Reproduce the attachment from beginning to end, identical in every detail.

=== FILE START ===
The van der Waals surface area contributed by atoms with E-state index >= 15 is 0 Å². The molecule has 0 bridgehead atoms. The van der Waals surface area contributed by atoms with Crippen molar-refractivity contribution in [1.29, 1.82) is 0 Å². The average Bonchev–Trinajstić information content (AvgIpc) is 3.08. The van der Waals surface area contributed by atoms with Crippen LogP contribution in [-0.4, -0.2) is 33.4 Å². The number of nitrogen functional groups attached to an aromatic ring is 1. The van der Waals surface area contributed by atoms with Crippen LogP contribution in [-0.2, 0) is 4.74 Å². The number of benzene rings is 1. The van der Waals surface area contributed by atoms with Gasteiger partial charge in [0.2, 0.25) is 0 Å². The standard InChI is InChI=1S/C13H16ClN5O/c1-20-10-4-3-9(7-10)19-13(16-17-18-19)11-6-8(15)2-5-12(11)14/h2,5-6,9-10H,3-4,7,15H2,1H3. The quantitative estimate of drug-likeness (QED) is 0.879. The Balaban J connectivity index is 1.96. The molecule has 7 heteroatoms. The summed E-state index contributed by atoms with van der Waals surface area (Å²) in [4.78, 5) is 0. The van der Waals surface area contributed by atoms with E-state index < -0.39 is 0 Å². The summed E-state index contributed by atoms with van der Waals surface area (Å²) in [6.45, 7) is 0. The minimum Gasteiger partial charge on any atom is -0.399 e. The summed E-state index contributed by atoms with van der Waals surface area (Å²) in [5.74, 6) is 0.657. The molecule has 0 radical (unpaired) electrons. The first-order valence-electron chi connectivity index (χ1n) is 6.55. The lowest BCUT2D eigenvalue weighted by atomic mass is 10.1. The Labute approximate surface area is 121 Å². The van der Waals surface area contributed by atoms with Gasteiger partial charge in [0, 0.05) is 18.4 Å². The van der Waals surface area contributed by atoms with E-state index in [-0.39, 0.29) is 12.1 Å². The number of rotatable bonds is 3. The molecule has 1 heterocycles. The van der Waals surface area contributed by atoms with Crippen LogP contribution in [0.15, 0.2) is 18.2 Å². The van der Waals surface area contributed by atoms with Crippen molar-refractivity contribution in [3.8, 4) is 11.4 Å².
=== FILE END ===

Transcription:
The van der Waals surface area contributed by atoms with E-state index >= 15 is 0 Å². The molecule has 0 bridgehead atoms. The van der Waals surface area contributed by atoms with Crippen molar-refractivity contribution in [1.29, 1.82) is 0 Å². The average Bonchev–Trinajstić information content (AvgIpc) is 3.08. The van der Waals surface area contributed by atoms with Crippen LogP contribution in [-0.4, -0.2) is 33.4 Å². The number of nitrogen functional groups attached to an aromatic ring is 1. The van der Waals surface area contributed by atoms with Crippen LogP contribution in [-0.2, 0) is 4.74 Å². The number of benzene rings is 1. The van der Waals surface area contributed by atoms with Gasteiger partial charge in [0.2, 0.25) is 0 Å². The standard InChI is InChI=1S/C13H16ClN5O/c1-20-10-4-3-9(7-10)19-13(16-17-18-19)11-6-8(15)2-5-12(11)14/h2,5-6,9-10H,3-4,7,15H2,1H3. The quantitative estimate of drug-likeness (QED) is 0.879. The Balaban J connectivity index is 1.96. The molecule has 7 heteroatoms. The summed E-state index contributed by atoms with van der Waals surface area (Å²) in [4.78, 5) is 0. The van der Waals surface area contributed by atoms with E-state index < -0.39 is 0 Å². The summed E-state index contributed by atoms with van der Waals surface area (Å²) in [6.45, 7) is 0. The minimum Gasteiger partial charge on any atom is -0.399 e. The summed E-state index contributed by atoms with van der Waals surface area (Å²) in [5.74, 6) is 0.657. The molecule has 0 radical (unpaired) electrons. The first-order valence-electron chi connectivity index (χ1n) is 6.55. The lowest BCUT2D eigenvalue weighted by atomic mass is 10.1. The Labute approximate surface area is 121 Å². The van der Waals surface area contributed by atoms with Gasteiger partial charge in [0, 0.05) is 18.4 Å². The van der Waals surface area contributed by atoms with E-state index in [-0.39, 0.29) is 12.1 Å². The number of rotatable bonds is 3. The molecule has 1 heterocycles. The van der Waals surface area contributed by atoms with Crippen LogP contribution in [0.15, 0.2) is 18.2 Å². The van der Waals surface area contributed by atoms with Crippen molar-refractivity contribution in [3.8, 4) is 11.4 Å².